Introduction to bit operation

Bit operations are the basis of a program, but to be clear, you can do anything without knowing it. However, by knowing it, you can expand the choices of programs, and there are some situations where it is convenient to actually use it. In addition, bit operations can be used in many computer languages, so once you learn them, you can use them in various environments. In this article, for those who do not know bit operations, we will explain a simple example of what bit operations are.

What is bit operation?

First of all, what is a bit?

A computer is a collection of innumerable ON / OFF switches. This switch is called a bit, and one switch is called a bit. And this switch is operated as a set of eight, and these eight groups are called bytes, and one set of groups is one byte. You may have heard that a program is a collection of 0s and 1s, but it comes from here. When notation, it is written as 00000000, and it counts as 0th bit, 1st bit, etc. from the right side.

• Note that it is often counted from 1

What is bit operation?

Bit operations control the ON / OFF switching of innumerable switches. It's just a word of ON / OFF, but multiple commands are prepared for various situations.

And for ON / OFF control, basically multiples of 8 are performed together. That is, in bytes. There are various types such as 1-byte variables and 2-byte variables in each language, but all the bytes of that variable are collectively issued as an instruction.

operator

Operators are calculation symbols used when calculating + and-. Bit operations are special calculation symbols that are not used in mathematics, and there are six. Basically, the returned results are checked in the order of the 1st bit and the 2nd bit, and the result is entered in the 1st and 2nd bits, respectively.

&（AND） Compares the two switches and returns 1 if both are 1, and 0 if either one is 0. It is used to check whether the flag is set when the flag is bit-managed. Example: c = a & b a 11110000 b 10101010 　　↓ c 10100000

|（OR） Compares two switches and returns 1 if either is 1 or 0 if both are 0. It is used when setting a flag when bit management is performed. Example: c = a | b a 11110000 b 10101010 　　↓ c 11111010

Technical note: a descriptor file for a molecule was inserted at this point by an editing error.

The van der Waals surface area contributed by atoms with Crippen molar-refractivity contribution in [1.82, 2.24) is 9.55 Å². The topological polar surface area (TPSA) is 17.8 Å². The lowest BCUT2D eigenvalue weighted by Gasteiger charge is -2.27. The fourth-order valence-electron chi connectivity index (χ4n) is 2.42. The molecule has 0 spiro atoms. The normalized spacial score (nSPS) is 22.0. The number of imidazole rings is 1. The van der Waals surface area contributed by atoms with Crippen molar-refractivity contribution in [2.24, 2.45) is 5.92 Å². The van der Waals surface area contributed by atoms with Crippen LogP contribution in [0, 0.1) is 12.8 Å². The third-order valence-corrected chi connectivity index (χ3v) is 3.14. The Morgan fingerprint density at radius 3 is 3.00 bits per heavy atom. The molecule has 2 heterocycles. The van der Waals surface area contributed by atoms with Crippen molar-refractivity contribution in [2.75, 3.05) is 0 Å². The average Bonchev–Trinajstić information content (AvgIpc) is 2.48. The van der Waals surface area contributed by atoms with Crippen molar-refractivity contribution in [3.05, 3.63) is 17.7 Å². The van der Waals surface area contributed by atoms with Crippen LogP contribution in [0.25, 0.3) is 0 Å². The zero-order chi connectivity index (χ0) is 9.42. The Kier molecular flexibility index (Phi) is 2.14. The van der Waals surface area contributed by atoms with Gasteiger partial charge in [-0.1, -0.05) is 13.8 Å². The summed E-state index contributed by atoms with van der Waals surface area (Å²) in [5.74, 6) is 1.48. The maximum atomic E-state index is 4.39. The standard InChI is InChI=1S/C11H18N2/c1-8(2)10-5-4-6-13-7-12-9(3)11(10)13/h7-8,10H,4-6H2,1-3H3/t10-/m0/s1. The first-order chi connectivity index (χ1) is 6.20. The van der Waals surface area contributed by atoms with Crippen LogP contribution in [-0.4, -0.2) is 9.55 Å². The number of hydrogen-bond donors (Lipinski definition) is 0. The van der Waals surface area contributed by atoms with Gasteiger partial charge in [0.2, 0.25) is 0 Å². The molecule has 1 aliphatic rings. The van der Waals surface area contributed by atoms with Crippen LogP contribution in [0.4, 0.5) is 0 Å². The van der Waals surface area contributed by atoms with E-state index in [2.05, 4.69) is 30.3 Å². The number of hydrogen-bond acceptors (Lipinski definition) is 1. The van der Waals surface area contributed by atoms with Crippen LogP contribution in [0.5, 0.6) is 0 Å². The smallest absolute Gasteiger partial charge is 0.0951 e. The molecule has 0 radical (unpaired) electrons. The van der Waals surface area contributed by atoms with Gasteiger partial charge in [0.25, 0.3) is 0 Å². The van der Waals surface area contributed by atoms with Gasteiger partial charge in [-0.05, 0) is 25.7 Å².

! (NOT) * Also in the case of ~

Reverses all switch ON / OFF states, changing 0 to 1 and 1 to 0. Use this when you want to make the opposite state. Example: c =! a a 11110000 　　↓ c 00001111

^（XOR） Compares two switches and returns 1 if only one of them is 1, 0 if both are 1 or 0 if both are 1. It is used when you want to find out what is different. Example: c = a ^ b a 11110000 b 10101010 　　↓ c 01011010

>> (Right bit shift)

Shift the ON / OFF status of the switch by one to the right. 0 will be entered in the vacant frame due to the shift, and the part that exceeds the fixed number of digits will disappear. If it sticks out, it disappears, which is called overflow. It is used when manipulating bits using a loop. Note: c = a >> 1 a 11110000 　　↓ c 01111000

<< (Left bit shift)

Shift the ON / OFF status of the switch by one to the left. Except for this part, it is almost the same as the right bit shift. Note: c = a >> 1 a 11110000 　　↓ c 11100000

Summary

The above is the basis of bit operation. By combining these, it is possible to perform computer-specific calculations that cannot be done simply by +-× ÷. When you actually start using it, you often care about how many bytes the variable is, but it is worthwhile to use overflow intentionally. The world is enthusiastic about Bitcoin, but please remember the bit operation once in a while!